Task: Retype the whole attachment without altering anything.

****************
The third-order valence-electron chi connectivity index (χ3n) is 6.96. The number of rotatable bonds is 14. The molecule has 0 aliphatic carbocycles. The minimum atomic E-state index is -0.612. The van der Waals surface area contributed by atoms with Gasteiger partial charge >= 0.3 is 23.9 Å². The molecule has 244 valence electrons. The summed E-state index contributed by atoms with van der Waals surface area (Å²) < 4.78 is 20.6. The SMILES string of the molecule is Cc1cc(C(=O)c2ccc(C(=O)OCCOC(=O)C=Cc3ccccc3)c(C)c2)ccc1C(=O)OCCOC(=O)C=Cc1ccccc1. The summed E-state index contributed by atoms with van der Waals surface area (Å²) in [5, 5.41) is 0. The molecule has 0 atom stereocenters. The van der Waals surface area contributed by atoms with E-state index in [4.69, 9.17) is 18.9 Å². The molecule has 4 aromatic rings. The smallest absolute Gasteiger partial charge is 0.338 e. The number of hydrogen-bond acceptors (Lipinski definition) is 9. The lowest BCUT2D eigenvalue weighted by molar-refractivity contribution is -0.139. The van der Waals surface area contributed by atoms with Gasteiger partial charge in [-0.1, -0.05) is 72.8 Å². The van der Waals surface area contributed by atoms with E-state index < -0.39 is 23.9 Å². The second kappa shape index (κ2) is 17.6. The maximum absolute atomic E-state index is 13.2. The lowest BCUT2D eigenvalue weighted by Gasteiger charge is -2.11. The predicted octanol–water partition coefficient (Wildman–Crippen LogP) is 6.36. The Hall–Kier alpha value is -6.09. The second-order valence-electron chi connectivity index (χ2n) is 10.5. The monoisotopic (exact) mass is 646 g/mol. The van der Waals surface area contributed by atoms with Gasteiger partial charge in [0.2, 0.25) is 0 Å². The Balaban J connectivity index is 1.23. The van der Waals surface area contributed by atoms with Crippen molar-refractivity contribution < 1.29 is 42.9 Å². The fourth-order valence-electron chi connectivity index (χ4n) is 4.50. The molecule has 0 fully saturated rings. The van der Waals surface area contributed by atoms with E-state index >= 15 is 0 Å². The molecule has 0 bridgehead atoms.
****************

The third-order valence-electron chi connectivity index (χ3n) is 6.96. The number of rotatable bonds is 14. The molecule has 0 aliphatic carbocycles. The minimum atomic E-state index is -0.612. The van der Waals surface area contributed by atoms with Gasteiger partial charge >= 0.3 is 23.9 Å². The molecule has 244 valence electrons. The summed E-state index contributed by atoms with van der Waals surface area (Å²) < 4.78 is 20.6. The SMILES string of the molecule is Cc1cc(C(=O)c2ccc(C(=O)OCCOC(=O)C=Cc3ccccc3)c(C)c2)ccc1C(=O)OCCOC(=O)C=Cc1ccccc1. The summed E-state index contributed by atoms with van der Waals surface area (Å²) in [5, 5.41) is 0. The molecule has 0 atom stereocenters. The van der Waals surface area contributed by atoms with E-state index in [4.69, 9.17) is 18.9 Å². The molecule has 4 aromatic rings. The smallest absolute Gasteiger partial charge is 0.338 e. The number of hydrogen-bond acceptors (Lipinski definition) is 9. The lowest BCUT2D eigenvalue weighted by molar-refractivity contribution is -0.139. The van der Waals surface area contributed by atoms with Gasteiger partial charge in [-0.1, -0.05) is 72.8 Å². The van der Waals surface area contributed by atoms with E-state index < -0.39 is 23.9 Å². The second kappa shape index (κ2) is 17.6. The maximum absolute atomic E-state index is 13.2. The lowest BCUT2D eigenvalue weighted by Gasteiger charge is -2.11. The predicted octanol–water partition coefficient (Wildman–Crippen LogP) is 6.36. The Hall–Kier alpha value is -6.09. The second-order valence-electron chi connectivity index (χ2n) is 10.5. The monoisotopic (exact) mass is 646 g/mol. The van der Waals surface area contributed by atoms with Gasteiger partial charge in [0.2, 0.25) is 0 Å². The Balaban J connectivity index is 1.23. The van der Waals surface area contributed by atoms with Crippen molar-refractivity contribution < 1.29 is 42.9 Å². The fourth-order valence-electron chi connectivity index (χ4n) is 4.50. The molecule has 0 fully saturated rings. The van der Waals surface area contributed by atoms with E-state index >= 15 is 0 Å². The molecule has 0 bridgehead atoms.